Disabled mum seeks ban on dangerous ‘snake-oil cures’ for autism


An autistic mum has secured more than 50, 000 signatures in just two weeks for a petition calling on the government to ban the sale of dangerous chemicals that are being sold as “cures” for autism.

Emma Dalmayne says she has discovered dozens of “snake-oil salesmen” selling products which claim to cure autism, many of which can cause serious harm.

She has already reported four people to the police in the UK, including a mother who described online how she had been using the bleach-like product chlorine dioxide (CD) to “treat” her autistic child.

The Metropolitan police have been “conducting welfare checks” on the child, following a complaint made by Dalmayne about a woman in north London last week. She has also contacted social services about the family.

A police spokeswoman said yesterday (Wednesday): “Following an allegation of child cruelty, the Met’s sexual offences, exploitation and child abuse command are currently making enquiries.

“Officers are in contact with the complainant and are making enquiries to establish the full detail of the allegation, and if any criminal offences have been committed.

“Officers are also working closely with other agencies, including social services, to ensure any safeguarding issues are managed appropriately.”

The US Food and Drug Administration has warned that using MMS (Miracle Mineral Solution, another name for CD) as instructed produces “an industrial bleach that can cause serious harm to health”, similar to products used to strip textiles and for industrial water treatment.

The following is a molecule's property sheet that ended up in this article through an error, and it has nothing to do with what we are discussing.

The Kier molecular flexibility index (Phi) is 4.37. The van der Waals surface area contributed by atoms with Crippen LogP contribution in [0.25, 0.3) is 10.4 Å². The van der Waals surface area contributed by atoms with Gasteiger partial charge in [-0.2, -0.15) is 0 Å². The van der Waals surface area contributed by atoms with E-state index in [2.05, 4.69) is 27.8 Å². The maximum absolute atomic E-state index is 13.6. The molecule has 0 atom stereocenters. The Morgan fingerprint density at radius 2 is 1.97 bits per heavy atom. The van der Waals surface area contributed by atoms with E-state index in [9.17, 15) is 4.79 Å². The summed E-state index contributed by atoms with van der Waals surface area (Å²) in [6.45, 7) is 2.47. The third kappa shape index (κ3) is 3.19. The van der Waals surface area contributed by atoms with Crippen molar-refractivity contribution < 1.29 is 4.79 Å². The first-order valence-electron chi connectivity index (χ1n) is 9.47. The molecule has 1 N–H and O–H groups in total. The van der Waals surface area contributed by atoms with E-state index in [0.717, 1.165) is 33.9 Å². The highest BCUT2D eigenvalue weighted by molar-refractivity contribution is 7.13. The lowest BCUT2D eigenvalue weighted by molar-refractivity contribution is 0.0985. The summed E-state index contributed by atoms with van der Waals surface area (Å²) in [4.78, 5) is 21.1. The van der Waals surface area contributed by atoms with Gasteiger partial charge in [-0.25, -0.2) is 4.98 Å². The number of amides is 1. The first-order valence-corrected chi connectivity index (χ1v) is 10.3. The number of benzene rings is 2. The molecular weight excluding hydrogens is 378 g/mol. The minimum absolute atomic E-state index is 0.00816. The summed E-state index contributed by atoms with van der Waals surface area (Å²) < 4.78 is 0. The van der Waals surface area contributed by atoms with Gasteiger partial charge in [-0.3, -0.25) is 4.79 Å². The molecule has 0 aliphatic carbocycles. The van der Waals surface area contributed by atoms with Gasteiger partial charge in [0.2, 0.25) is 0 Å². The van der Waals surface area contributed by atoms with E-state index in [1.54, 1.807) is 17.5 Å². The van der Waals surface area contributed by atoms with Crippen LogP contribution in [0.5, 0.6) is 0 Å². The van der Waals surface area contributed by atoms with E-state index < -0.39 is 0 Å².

It says: “High oral doses of this bleach, such as those recommended in the labeling, can cause nausea, vomiting, diarrhea, and symptoms of severe dehydration.”

Dalmayne, who lives in south-east London and has six children – all of whom are neurologically diverse, including two with diagnoses of autism – runs a Facebook support group for other parents of autistic children.

She first came across MMS last year and was “horrified” by what she learned.

She says there are Facebook groups all over the world that offer support to parents who want to “cure” their children, while MMS is available for sale on eBay, and other products such as GcMAF are also widely available.

The people pushing the treatments, such as US author Kerri Rivera, often claim they rid the body of parasites they believe are responsible for causing autism.

The Facebook groups often feature concerns raised by parents who describe their children throwing up, having blood in their stools, skin rashes and nose bleeds after using the treatment, while Dalmayne says CD has led to bits of children’s bowels being stripped away, respiratory problems and severe dehydration.

One child in Florida had to have his bowel removed because of the amount of bleach he had been given, she said.

Dalmayne said she believes the push to “cure” autism is “hate speech” – equivalent to trying to cure gay people – and those responsible are guilty of disability hate crime.

She said: “Autism is not a curable condition. This should not be happening.

“It makes us in the [autism]community feel like we are under siege. There is so much out there that is being pushed to parents to try and eradicate us, basically.